In a historic election that could dramatically reshape the 400,000-member United Auto Workers union, insurgent challenger Shawn Fain currently leads incumbent Ray Curry by a margin of 645 votes for the union’s top leadership role.
The election of Fain and the Unite All Workers for Democracy slate would bookend years of corruption investigations into the old guard of UAW leadership. The scandals, the insurgent faction contends, distracted from multiple major contract negotiations with America’s largest auto manufacturers and soured rank-and-file members against leadership.
The victory would be another notch in the belt of progressive labor reformers in some of the nation’s most influential unions.
“A Fain victory is the difference between solidarity unionism — rank-and-file unionism — and the company unionism that we’ve been experiencing in the UAW for several decades now,” Scott Houldieson, a leader of Unite All Workers for Democracy, told The Intercept. “Look no further than the last set of negotiations when GM workers were on strike. There was a complete information blackout. The workers on the picket line knew what they wanted out of the contract: no more tiers, no more pensions bleeding dry, and bringing back cost-of-living adjustments. There was none of that messaging coming out of negotiations from past leadership.”
“A Fain victory is the difference between solidarity unionism — rank-and-file unionism — and the company unionism that we’ve been experiencing.”
For the first time, members of the UAW voted directly to select their president through a one-member, one-vote system. The switch away from the delegate system followed federal oversight to keep an eye on the scandal-plagued union and momentum from rank-and-file members seeking to democratize the electoral process. In light of the auto union’s failure to clean shop, an independent monitor was appointed by a federal judge to ensure election integrity.
When ballot counting ended over the weekend, the monitor said that no determination could be made on an electoral winner until some 1,600 ballots are reviewed later this week.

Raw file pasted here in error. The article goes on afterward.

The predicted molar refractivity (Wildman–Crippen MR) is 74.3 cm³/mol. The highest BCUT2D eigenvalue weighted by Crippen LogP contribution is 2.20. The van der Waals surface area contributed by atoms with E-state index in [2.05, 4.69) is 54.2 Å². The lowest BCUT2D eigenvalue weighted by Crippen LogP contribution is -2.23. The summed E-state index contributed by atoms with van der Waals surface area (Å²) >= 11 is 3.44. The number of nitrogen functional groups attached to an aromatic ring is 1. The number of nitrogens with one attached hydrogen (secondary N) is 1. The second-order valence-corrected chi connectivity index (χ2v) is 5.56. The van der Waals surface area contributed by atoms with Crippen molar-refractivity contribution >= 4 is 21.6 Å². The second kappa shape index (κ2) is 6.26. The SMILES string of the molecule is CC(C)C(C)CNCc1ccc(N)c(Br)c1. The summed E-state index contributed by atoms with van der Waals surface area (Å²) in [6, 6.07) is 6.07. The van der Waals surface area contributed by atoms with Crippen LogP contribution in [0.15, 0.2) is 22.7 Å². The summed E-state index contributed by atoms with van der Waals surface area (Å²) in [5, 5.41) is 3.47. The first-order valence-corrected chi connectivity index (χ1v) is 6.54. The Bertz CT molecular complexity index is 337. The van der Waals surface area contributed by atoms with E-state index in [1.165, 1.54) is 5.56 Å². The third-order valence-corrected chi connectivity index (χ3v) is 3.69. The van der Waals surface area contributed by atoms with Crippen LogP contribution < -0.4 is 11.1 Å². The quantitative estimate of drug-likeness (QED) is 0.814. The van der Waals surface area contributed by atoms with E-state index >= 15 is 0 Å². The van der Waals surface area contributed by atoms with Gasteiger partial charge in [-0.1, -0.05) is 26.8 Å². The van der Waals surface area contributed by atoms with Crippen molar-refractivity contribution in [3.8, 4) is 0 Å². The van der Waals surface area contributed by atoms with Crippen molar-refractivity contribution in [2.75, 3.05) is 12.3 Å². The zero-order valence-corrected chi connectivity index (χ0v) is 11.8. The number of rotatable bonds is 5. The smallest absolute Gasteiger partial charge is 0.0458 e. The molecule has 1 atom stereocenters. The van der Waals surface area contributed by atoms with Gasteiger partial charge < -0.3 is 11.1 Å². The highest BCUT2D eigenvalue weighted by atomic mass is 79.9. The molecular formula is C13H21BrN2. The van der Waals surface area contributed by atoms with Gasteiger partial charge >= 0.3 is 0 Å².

That didn’t stop Curry from declaring a preemptive victory.
“The process that UAW members have chosen requires that every member’s vote be counted,” the Curry campaign said in a statement. “We can confirm that there are significant votes outstanding that should be counted, and it would be premature to make outcome assumptions at this time. We are confident that when the process is complete, we will be successful.”
Despite the incumbent campaign’s assurances, the narrow margin with Fain in the lead means an overthrow of the UAW’s old guard remains on the table. Challenged ballots are being reviewed to determine membership eligibility, and there is no indication that once reviewed they will reverse Fain’s lead.
A Fain victory would follow on the heels of another leadership upset in one of America’s most powerful unions, the International Brotherhood of Teamsters. In 2021, a ticket led by Sean O’Brien defeated the incumbent slate led by James Hoffa, who, like his father, led the union for decades. After their victory, the new Teamsters’s leadership assumed an aggressive posture and has since committed to massively expanding on-the-ground organizing to combat consolidation and wage deflation in the transportation and shipping industry.
The UAW leadership race was the final step in the union’s monthslong election process. The vote came just after Daniel Vicente, another candidate on the Unite All Workers for Democracy slate, won his race to the international executive board last week in a runoff election. If Fain’s lead holds, the Unite All Workers for Democracy faction could garner a powerful majority on the UAW’s governing body.
Turnout to determine the UAW’s next president exceeded the first round of voting in December, which saw insurgent reformist candidates take six seats on the international executive board. After neither candidate for union president reached the 50 percent vote threshold needed to clinch victory, voting went to a second round, which concluded last week.
Ahead of the election, critics of incumbent Curry claimed that he represents the UAW’s scandal-ridden past and that the opposition of his Administration Caucus to democratic reforms like one-member, one-vote suggests that the old guard faction isn’t amenable to change.
“To me, we’re at a crossroads,” Fain said in a November interview with Bloomberg Law. “We have to get leaders in there who are going to take action and be proactive and not wait for things to happen then react to it. To me, our leadership has been way too complacent — more reactive than proactive.”
Fain hammered UAW’s incumbent leadership for failing to take an aggressive negotiating posture toward large auto manufacturers and blasted the tiered employment system, which splits auto workers into different classes of employees, weakening union benefits in the process.
He’s also attacked the UAW’s failure to take an aggressive stance on auto manufacturers’ planned expansion into nonunionized plants in the South for building electric vehicles.
“For too long, the UAW has been controlled by leadership with a top-down, company union philosophy,” Fain said in a press release. “Ray Curry and the Administration Caucus have been unwilling to confront the companies, and as a result we’ve seen nothing but concessions, corruption, and plant closures. We now have a historic opportunity to get back to setting the standard across all sectors, and to transform the UAW into a member-led, fighting union once again. The future of the working class is at stake.”